Some services implemented custom self-developed encryption algorithms. Sometimes, we read conspiracy theories that the National Security Agency undermined AES and RSA, so we all have to use “no-name algorithms” to stay secure. The golden rule is only using publicly-known and audited algorithms.

However, focusing on algorithms isn’t enough. A product isn’t secure if it uses “AES-256,” “RSA-4096,” or some “military-grade encryption.” The actual implementation of algorithms is also significant.

Check if a product uses well-known encryption algorithms and crypto libraries only. Check for recent third-party security audits of the whole product. Keep in mind that encryption algorithms currently considered “secure” can become obsolete in the future.


Frequently, governments all over the world discuss backdoors in software and hardware to bypass encryption. While privacy activists and well-known cryptographers warn against backdoors, politicians and authorities advocate backdoors as the only way to protect people against terrorism and so on.

TSA luggage locks represent a real-world backdoor. These locks allow Transportation Security Administration agents to open baggage for security screening. However, The Washington Post inadvertently published a photo of TSA’s physical master keys in a 2014 article, making it possible for criminals to copy all keys and also open these locks. This shows the risk of backdoors if implemented in products or algorithms.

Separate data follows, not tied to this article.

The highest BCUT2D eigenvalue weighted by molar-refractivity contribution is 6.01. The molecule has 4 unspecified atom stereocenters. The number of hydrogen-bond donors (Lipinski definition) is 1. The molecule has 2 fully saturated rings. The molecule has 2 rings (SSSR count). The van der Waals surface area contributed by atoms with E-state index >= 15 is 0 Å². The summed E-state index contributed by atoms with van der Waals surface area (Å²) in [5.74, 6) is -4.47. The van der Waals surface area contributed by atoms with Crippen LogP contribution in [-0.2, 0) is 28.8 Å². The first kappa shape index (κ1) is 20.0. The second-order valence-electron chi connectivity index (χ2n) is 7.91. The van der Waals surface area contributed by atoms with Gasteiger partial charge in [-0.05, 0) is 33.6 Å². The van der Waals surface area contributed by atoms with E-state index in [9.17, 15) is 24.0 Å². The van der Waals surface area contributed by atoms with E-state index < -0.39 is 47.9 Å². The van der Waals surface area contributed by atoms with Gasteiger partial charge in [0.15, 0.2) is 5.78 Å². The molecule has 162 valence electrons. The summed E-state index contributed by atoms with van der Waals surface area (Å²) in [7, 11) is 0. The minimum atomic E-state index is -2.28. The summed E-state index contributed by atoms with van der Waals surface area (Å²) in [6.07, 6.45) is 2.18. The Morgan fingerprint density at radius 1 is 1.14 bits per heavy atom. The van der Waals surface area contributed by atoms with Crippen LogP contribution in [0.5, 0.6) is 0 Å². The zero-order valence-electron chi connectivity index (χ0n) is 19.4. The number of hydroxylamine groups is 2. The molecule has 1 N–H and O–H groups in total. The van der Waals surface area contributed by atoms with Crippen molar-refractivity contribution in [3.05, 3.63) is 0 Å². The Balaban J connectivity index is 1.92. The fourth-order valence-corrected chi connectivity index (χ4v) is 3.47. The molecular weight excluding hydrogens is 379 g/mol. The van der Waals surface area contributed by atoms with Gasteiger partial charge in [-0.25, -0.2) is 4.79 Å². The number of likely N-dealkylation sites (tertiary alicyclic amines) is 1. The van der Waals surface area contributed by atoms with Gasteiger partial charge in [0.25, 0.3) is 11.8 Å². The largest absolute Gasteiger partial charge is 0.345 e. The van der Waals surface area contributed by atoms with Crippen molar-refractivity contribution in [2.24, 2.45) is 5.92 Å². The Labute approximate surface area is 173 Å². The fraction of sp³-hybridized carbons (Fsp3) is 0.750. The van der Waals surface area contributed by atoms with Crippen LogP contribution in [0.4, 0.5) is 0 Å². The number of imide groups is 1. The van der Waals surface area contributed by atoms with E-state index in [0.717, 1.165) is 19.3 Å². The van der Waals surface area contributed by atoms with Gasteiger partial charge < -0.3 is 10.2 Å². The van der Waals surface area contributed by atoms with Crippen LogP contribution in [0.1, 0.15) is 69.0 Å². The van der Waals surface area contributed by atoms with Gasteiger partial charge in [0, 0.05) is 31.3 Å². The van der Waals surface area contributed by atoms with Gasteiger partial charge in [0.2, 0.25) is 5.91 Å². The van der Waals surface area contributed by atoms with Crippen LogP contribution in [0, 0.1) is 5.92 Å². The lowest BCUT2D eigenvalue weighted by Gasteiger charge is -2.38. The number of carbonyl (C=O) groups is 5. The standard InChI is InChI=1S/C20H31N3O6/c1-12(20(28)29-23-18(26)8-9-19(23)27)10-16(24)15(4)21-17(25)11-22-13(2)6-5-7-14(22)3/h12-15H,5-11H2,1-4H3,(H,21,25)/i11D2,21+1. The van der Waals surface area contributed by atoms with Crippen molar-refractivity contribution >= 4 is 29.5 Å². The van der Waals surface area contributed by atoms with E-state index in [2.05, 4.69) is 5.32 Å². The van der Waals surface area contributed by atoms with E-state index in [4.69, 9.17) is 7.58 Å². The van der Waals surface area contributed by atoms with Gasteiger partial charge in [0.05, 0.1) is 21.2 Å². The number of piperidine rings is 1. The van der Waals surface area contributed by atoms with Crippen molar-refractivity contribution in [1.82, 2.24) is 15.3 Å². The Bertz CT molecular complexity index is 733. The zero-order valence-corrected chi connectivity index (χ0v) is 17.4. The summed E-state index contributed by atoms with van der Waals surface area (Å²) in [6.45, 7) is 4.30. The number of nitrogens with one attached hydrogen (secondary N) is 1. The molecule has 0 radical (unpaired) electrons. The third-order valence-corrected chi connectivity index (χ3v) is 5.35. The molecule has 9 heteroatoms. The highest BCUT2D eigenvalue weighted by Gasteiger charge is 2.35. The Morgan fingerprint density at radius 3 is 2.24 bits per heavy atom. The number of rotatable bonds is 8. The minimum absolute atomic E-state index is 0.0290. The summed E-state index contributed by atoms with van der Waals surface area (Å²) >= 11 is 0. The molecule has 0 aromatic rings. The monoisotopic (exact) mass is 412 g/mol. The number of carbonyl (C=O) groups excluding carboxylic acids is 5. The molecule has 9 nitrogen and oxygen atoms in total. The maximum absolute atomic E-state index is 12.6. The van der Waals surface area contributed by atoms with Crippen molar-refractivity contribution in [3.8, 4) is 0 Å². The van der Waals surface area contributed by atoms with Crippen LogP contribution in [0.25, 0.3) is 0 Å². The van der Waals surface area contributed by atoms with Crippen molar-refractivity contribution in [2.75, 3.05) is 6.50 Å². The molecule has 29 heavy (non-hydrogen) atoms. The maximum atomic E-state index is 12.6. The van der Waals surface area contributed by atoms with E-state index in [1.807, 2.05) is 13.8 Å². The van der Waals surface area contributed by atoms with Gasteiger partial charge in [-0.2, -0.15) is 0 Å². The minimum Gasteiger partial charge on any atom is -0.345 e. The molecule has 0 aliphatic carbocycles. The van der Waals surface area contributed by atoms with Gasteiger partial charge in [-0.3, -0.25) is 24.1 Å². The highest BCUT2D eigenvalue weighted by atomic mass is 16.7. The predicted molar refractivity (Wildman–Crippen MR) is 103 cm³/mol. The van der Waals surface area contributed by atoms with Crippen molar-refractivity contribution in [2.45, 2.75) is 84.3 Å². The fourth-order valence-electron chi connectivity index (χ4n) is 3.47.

While some people repeatedly say that the only protection against backdoors is open-source code, we don’t think this is sufficient. Open source doesn’t automatically mean that somebody checked the code for backdoors. Check for recent third-party security audits of the whole product. Don’t rely on “security due to being open source.”

No verification

End-to-end encryption uses public-key cryptography. Two distinct cryptographic keys are involved: Your private, secret key and a public key that isn’t secret at all. Modern encryption algorithms are more complicated; however, there is always the need to verify that your device is talking with the right remote device and that no man-in-the-middle is involved.

Some services offer their own mechanisms to automatize verification. For instance, they automatically trust a new key if there was no known key before. Don’t rely on these mechanisms. Manually verify other devices out-of-band. “Out-of-band” means you have to use other authenticated channels like websites with HTTPS, a phone call, or a personal meeting.